Common Questions Q & A
The other day I made a post asking the “Most Common Questions in all things fitness” I was planning on picking a question and making a blog post on it. I thought about it for a few days and I was not able to focus on just one. Over the next couple of weeks I do want to focus on these topics and make an article on each question, but today I am going to take a look at the questions and do a Q&A.
“How to lose weight as you age?”
It is much harder to lose weight as you age. When you are in your teens and early 20s you can whip yourself back into shape quickly. You can have an occasional cheat, sometimes even a daily cheat and you are still able to lose weight. As you age you can get away with less. Depending on your genetics, you can get away with nothing. If you are really trying to lose weight, you have to measure how much you really want to sacrifice.
Changes your body goes through as you age as it relates to weight loss and fitness level. Is there a certain age for your fitness plateaus?”
As you age you start to lose muscle, decreased metabolism, and it takes longer to recover. It takes longer to recover from intense workouts, and you heal slower from injuries. There is not a certain age where our fitness plateaus, but it is a certain age for each individual person. This is more complicated than just picking a number. It is cumulative over broad range of topics:
Past injuries: Did you play sports and suffer injuries? Were you in a terrible car accident. Any of these things can shorten your fitness prime.
Healthy habits: If you have lived an unhealthy lifestyle for over 20 years your health can take a precipitous fall. If someone has lived an unhealthy lifestyle from age 15 to age 35 then there is a chance that person will have a lower capacity and potential than someone who has lived a healthy lifestyle for 20 years.
“Which is a good balance for exercise (weights and or running?”
The answer is exactly. You have to balance out weights and or running. You cannot, or should not do it all. For example, if you are a weight lifter it would be a mistake to add too much running. If you are a runner, it is great to cross train, but if you add too much weight lifting without pulling back on the running it will have a negative impact.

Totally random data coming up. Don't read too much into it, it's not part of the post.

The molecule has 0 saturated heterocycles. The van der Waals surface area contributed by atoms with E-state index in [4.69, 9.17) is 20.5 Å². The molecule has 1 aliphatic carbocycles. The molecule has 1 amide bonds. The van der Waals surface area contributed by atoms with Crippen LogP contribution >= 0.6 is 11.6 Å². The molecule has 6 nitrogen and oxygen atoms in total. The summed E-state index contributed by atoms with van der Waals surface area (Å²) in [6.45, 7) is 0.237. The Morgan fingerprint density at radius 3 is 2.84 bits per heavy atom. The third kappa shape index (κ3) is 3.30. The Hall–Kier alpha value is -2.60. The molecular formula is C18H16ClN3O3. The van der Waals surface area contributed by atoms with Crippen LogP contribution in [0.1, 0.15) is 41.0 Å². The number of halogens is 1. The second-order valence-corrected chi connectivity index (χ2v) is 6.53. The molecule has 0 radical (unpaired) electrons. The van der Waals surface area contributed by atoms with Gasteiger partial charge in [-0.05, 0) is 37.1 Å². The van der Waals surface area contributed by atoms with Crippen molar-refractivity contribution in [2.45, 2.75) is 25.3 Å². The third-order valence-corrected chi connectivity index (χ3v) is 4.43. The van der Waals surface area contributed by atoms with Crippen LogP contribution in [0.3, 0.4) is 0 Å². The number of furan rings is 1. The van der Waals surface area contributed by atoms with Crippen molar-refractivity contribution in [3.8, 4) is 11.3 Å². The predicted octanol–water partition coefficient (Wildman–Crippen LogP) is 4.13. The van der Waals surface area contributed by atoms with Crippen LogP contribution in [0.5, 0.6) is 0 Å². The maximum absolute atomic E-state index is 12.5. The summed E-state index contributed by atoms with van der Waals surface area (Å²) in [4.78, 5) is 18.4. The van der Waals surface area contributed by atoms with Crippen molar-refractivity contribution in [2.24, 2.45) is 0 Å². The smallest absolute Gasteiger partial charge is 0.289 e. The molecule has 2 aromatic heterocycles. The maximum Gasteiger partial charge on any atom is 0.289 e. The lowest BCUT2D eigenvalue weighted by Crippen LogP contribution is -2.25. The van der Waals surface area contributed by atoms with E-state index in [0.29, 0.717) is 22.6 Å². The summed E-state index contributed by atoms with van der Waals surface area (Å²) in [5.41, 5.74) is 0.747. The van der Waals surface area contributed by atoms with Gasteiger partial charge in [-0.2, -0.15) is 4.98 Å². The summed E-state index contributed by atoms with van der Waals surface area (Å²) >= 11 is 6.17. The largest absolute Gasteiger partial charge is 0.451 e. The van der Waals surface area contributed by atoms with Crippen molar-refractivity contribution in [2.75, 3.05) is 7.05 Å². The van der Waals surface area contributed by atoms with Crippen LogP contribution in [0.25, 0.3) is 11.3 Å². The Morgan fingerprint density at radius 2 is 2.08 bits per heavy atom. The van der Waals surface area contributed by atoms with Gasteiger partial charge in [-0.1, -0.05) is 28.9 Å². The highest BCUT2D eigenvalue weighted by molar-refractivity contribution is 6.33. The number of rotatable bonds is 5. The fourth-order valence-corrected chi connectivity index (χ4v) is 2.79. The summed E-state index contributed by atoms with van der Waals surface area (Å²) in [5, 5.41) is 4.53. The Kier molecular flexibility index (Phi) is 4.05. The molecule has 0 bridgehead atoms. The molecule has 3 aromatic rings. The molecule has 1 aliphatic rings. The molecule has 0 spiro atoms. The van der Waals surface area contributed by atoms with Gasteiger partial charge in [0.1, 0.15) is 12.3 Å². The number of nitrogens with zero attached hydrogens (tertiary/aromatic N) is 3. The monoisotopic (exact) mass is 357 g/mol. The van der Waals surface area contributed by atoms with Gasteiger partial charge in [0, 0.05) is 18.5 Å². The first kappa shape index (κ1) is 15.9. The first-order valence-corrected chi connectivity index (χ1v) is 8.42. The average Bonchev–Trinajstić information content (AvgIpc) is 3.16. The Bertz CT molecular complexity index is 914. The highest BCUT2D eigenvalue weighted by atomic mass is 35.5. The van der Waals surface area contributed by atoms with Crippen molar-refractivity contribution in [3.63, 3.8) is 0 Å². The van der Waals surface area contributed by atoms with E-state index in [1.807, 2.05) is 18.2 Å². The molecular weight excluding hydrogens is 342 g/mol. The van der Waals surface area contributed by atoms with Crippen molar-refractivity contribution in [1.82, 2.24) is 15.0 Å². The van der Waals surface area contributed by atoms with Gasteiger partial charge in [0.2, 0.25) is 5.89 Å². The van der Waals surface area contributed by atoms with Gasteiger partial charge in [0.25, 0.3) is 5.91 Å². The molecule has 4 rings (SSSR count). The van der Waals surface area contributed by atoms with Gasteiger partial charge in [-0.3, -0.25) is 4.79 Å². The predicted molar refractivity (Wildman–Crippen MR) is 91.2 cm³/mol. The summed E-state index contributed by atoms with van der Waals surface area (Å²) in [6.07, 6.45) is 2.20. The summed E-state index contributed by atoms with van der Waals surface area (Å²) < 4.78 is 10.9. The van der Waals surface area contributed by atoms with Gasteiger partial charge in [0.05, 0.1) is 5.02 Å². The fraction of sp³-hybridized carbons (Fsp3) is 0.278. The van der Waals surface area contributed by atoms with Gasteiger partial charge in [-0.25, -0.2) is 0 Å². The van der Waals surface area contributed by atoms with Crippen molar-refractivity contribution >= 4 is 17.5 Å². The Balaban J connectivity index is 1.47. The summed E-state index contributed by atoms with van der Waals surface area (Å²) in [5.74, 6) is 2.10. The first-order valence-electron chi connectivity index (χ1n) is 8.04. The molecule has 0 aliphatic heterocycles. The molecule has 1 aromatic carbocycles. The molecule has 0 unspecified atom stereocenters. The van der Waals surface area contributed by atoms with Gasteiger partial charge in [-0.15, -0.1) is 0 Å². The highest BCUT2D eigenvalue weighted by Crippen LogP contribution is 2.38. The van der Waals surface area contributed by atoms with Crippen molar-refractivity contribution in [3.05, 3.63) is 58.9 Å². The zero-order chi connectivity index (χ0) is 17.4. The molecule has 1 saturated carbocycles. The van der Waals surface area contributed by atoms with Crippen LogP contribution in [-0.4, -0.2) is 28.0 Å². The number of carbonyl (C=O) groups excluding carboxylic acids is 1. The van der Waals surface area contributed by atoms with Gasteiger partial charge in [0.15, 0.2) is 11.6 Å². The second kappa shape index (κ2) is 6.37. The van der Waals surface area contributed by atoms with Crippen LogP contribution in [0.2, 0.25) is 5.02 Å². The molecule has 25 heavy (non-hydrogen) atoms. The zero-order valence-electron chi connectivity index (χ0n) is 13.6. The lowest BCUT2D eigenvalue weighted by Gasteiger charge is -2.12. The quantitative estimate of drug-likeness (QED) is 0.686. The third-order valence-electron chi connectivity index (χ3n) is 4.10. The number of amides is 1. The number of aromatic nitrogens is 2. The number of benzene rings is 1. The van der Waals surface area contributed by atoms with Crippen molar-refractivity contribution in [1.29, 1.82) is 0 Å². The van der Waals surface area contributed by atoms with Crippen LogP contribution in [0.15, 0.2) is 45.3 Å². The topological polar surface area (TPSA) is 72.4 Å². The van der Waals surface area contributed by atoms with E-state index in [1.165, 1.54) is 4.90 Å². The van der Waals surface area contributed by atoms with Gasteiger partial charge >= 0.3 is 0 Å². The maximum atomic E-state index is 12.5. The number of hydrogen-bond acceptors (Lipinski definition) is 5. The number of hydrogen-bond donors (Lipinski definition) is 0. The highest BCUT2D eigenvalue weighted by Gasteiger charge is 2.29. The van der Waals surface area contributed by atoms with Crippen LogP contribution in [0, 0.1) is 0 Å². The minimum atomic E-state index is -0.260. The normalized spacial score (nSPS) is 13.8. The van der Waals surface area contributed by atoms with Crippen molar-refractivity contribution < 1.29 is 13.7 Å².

If you are a weightlifter you can get away with running once or twice per week. You can do different forms of cardio. Sprints, intervals are different. If you are a hardcore running then weight training 2 to 3 times per week will suffice.
“How to heal injuries without losing fitness.”
It depends on the situation. But if I were to generalize this I would recommend finding alternative forms of a consistent workout. For example: I used to do Crossfit. If you are unfamiliar with the program all of the workouts are measured and timed. As a result, you are doing the workouts as quickly as possible. One day I did a workout where I had to perform box jumps. Normally when I do box jumps, I jump on top of the box and step down carefully to avoid injury. In this particular workout instead of stepping down, I jumped down and bounced back. I ended up getting one of the fastest times of the day but I paid the price. When I was in the Army I had a bad case of plantar fasciitis. I had to get a special note from the doctor where I was allowed to minimize my running as long as I was able to pass the physical fitness test. Everything was fine until that day. The plantar fasciitis came roaring back. I was in so much pain that I was not able to run or jump for 6 months. In that time I was worried that my fitness level would plummet. I ended up getting in some of the best shape of my life. I was able to bike and row instead of run. I was still able to lift and over the six month period I notice my fitness increase instead of decreasing.
If you have an injury, you can give me a shout and I will be able to give you tips and ideas!
There were more questions but I am going to do part II next week. The week after I will get back to my regular format. I do appreciate the questions!
LEMONY COUSCOUS WITH MINT, DILL AND FETA
1tablespoon olive oil
1garlic clove, minced
1(10 ounce) box couscous (whole wheat or regular)
1pint grape tomatoes or 1 pint cherry tomatoes, halved
1 1⁄2cups diced English cucumbers
1⁄3cup chopped green onion
1⁄3cup fresh lemon juice
2tablespoons chopped of fresh mint
1tablespoon chopped fresh dill
4ounces feta cheese, crumbled
Combine first 4 ingredients in medium saucepan; bring to a boil.
Gradually stir in couscous.
Remove from heat. Cover and let stand 5 minutes. Fluff with fork; cool.
Combine couscous, tomatoes and next 5 ingredients (thru dill) in a large bowl; toss well. Add cheese.
Recipe From Food.com